The training video at the top of this post isn't from the U.S. military preparing for action in Afghanistan—it's not even from Ferguson, Missouri. It's from Doraville, Georgia, population 8,842, and home to a police department with a fully stocked SWAT team to defend a community that has had one murder in the last 5 years.
Doraville's police department is one of the dozens of law enforcement agencies in Georgia that have received $200 million in military equipment from the Department of Defense through a program designed to supply local governments with excess weaponry. This program is a big part of the reason that it's becoming harder to tell police departments apart from Special Forces teams, and if Congress wanted to put it to a halt, they could.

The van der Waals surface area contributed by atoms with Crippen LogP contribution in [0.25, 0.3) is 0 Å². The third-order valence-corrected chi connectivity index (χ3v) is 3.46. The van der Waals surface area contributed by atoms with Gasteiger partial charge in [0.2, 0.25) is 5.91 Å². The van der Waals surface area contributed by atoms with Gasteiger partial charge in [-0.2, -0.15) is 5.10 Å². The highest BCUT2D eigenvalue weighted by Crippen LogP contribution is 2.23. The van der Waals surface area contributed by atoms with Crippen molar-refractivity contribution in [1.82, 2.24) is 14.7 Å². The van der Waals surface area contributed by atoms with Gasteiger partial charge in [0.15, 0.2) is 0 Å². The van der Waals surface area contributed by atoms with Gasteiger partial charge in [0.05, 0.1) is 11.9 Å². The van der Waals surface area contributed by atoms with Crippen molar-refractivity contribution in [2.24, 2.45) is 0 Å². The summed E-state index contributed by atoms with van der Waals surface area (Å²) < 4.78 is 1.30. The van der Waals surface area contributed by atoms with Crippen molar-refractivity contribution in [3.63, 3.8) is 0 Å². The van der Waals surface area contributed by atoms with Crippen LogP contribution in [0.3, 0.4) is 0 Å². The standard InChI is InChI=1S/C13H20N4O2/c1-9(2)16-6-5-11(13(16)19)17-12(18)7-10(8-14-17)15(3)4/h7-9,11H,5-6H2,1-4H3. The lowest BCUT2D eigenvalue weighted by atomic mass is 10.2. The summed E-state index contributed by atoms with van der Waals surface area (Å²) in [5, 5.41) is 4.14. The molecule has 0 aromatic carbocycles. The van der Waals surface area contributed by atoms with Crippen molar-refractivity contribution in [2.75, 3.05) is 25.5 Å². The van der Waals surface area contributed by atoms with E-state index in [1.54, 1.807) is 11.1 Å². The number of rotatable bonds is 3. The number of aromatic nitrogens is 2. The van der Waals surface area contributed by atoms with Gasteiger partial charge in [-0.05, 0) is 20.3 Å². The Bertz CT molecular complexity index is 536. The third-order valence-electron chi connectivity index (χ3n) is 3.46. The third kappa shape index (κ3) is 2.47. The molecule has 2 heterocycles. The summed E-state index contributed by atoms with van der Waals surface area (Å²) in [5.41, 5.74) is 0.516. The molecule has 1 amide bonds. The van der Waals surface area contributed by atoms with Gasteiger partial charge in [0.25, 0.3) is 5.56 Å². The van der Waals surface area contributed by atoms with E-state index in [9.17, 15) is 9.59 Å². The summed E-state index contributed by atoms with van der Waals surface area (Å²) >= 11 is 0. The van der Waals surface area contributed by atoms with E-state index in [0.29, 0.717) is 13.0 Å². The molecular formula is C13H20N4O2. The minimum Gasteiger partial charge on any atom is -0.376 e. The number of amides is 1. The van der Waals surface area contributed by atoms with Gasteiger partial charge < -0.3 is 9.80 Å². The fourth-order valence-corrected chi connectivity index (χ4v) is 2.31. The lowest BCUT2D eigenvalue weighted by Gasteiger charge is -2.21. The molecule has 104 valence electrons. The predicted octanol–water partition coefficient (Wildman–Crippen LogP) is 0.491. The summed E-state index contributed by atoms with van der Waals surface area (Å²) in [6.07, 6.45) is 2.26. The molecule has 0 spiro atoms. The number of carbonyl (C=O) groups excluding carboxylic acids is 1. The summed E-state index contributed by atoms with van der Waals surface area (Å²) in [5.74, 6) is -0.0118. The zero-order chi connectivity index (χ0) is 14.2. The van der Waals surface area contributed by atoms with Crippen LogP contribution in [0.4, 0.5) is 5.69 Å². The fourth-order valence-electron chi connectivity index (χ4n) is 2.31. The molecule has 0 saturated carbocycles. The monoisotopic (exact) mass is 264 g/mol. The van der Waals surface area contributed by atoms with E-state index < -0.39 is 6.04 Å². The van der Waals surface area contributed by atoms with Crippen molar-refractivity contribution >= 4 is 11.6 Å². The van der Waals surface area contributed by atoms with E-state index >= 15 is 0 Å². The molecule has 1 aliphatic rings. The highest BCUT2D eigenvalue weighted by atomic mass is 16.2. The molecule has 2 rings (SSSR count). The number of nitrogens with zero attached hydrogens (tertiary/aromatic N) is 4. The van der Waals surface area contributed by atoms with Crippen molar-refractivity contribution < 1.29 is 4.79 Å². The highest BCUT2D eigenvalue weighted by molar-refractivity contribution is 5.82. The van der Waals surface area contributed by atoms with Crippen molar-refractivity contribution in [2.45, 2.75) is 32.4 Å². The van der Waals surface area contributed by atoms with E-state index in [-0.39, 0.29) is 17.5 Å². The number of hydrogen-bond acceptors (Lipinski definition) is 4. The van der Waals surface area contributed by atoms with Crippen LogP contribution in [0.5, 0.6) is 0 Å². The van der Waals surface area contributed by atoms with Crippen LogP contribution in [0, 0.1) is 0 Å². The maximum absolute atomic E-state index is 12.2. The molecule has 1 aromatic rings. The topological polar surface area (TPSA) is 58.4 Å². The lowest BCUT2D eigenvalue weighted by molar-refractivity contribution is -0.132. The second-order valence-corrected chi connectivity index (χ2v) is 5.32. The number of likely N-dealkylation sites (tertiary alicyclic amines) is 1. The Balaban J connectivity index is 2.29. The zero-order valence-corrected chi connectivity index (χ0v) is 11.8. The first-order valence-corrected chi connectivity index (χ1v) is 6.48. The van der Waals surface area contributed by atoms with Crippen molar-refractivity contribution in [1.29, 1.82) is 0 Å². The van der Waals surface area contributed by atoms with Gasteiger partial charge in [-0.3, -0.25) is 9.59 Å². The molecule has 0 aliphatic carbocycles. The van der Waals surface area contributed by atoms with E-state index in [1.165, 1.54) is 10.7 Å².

But the last time the issue came up in the House—just two months ago—Republicans and Democrats alike voted to continue funneling military equipment to local police departments. Just 43 Democrats and 19 Republicans voted in favor of curtailing the program. But that needn't been the final story: If Congress wants help end the trend of turning police departments into military forces, it could vote to end the Department of Defense program. And if it fails to act, then it's getting exactly what it asked for.